Fallen Warrior: Gen. Henry Arnold

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  • By 81st Training Wing Public Affairs
  • 81st Training Wing Public Affairs

For our Fallen Warrior commemoration this week, we remember Gen. Henry “Hap” Arnold, Army Air Forces commander.

Arnold was born in Gladwyne, Pennsylvania on June 25, 1886 and graduated from U.S. Military Academy in 1907.

Arnold learned how to fly from the Wright brothers, only eight years after the invention of the airplane. By 1911, he had become one of the first military aviators.

In January 1936, Arnold was selected as assistant to the chief of Air Corps in Washington and he became commanding general of the Army Air Forces in March 1942, when the War Department General Staff was organized.

In the early 1942, there was a severe shortage of male pilots due to heavy losses in combat. Arnold approved a plan to train young women pilots to fly military aircraft, creating the Women Air Force Service Pilots.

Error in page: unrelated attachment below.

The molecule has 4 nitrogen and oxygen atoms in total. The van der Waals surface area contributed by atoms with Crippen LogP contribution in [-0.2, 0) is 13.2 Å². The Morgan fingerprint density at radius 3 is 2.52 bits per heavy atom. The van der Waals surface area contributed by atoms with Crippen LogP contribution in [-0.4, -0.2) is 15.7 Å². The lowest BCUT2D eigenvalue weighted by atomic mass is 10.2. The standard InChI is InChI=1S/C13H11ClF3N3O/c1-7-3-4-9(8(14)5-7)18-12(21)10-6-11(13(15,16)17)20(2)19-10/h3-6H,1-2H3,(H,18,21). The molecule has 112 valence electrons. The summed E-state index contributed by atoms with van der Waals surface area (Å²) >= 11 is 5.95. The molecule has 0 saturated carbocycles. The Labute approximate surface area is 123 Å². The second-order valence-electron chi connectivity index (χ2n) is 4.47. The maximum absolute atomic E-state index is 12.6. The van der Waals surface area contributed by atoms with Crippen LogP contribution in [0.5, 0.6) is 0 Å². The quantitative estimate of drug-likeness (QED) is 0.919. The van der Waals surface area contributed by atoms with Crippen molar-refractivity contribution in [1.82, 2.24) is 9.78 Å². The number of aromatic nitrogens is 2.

He retired from the service in June 1946 after earning three Distinguished Service Crosses, the Distinguished Flying Cross, an Air Medal and decorations from seven countries.

Arnold was appointed the first general of the Air Force, a five-star rank, by the U.S. Congress on May 7th, 1949, making him the only officer to hold a five-star rank in two different U.S. military services.

He died at his ranch home in California on January 15, 1950.

Editor's note: The Fallen Warrior series highlights Fallen Warriors who exemplify our core values and paid the ultimate sacrifice. Take a moment to honor this week’s hero.